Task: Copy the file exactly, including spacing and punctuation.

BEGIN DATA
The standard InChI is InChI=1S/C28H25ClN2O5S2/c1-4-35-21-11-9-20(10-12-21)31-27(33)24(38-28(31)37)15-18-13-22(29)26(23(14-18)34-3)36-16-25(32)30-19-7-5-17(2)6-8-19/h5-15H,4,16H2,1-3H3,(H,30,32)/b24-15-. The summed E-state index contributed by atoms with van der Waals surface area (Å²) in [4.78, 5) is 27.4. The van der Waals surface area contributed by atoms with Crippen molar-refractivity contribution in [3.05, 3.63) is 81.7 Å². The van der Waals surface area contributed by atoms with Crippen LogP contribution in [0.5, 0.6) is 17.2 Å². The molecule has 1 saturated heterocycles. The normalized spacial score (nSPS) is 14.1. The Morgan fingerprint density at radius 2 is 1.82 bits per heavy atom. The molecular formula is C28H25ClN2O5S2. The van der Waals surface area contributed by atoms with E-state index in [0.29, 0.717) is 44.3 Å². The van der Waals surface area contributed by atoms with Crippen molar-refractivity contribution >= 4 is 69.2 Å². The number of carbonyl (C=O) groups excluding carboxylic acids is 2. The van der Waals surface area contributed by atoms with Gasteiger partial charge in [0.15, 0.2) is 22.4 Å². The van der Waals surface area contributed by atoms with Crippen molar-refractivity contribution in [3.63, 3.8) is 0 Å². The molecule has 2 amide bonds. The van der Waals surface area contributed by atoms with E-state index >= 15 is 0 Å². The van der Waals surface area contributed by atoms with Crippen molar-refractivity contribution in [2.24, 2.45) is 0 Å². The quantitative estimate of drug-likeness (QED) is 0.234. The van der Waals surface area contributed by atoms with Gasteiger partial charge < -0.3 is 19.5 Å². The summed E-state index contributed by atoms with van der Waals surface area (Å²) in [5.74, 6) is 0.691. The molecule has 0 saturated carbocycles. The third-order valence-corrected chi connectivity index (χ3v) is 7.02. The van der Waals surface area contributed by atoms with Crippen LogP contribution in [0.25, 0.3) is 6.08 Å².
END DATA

The standard InChI is InChI=1S/C28H25ClN2O5S2/c1-4-35-21-11-9-20(10-12-21)31-27(33)24(38-28(31)37)15-18-13-22(29)26(23(14-18)34-3)36-16-25(32)30-19-7-5-17(2)6-8-19/h5-15H,4,16H2,1-3H3,(H,30,32)/b24-15-. The summed E-state index contributed by atoms with van der Waals surface area (Å²) in [4.78, 5) is 27.4. The van der Waals surface area contributed by atoms with Crippen molar-refractivity contribution in [3.05, 3.63) is 81.7 Å². The van der Waals surface area contributed by atoms with Crippen LogP contribution in [0.5, 0.6) is 17.2 Å². The molecule has 1 saturated heterocycles. The normalized spacial score (nSPS) is 14.1. The Morgan fingerprint density at radius 2 is 1.82 bits per heavy atom. The molecular formula is C28H25ClN2O5S2. The van der Waals surface area contributed by atoms with E-state index in [0.29, 0.717) is 44.3 Å². The van der Waals surface area contributed by atoms with Crippen molar-refractivity contribution >= 4 is 69.2 Å². The number of carbonyl (C=O) groups excluding carboxylic acids is 2. The van der Waals surface area contributed by atoms with Gasteiger partial charge in [0.15, 0.2) is 22.4 Å². The van der Waals surface area contributed by atoms with Crippen molar-refractivity contribution in [3.63, 3.8) is 0 Å². The molecule has 2 amide bonds. The van der Waals surface area contributed by atoms with E-state index >= 15 is 0 Å². The van der Waals surface area contributed by atoms with Crippen molar-refractivity contribution in [2.24, 2.45) is 0 Å². The quantitative estimate of drug-likeness (QED) is 0.234. The van der Waals surface area contributed by atoms with Gasteiger partial charge < -0.3 is 19.5 Å². The summed E-state index contributed by atoms with van der Waals surface area (Å²) in [5.74, 6) is 0.691. The molecule has 0 saturated carbocycles. The third-order valence-corrected chi connectivity index (χ3v) is 7.02. The van der Waals surface area contributed by atoms with Crippen LogP contribution in [0.25, 0.3) is 6.08 Å².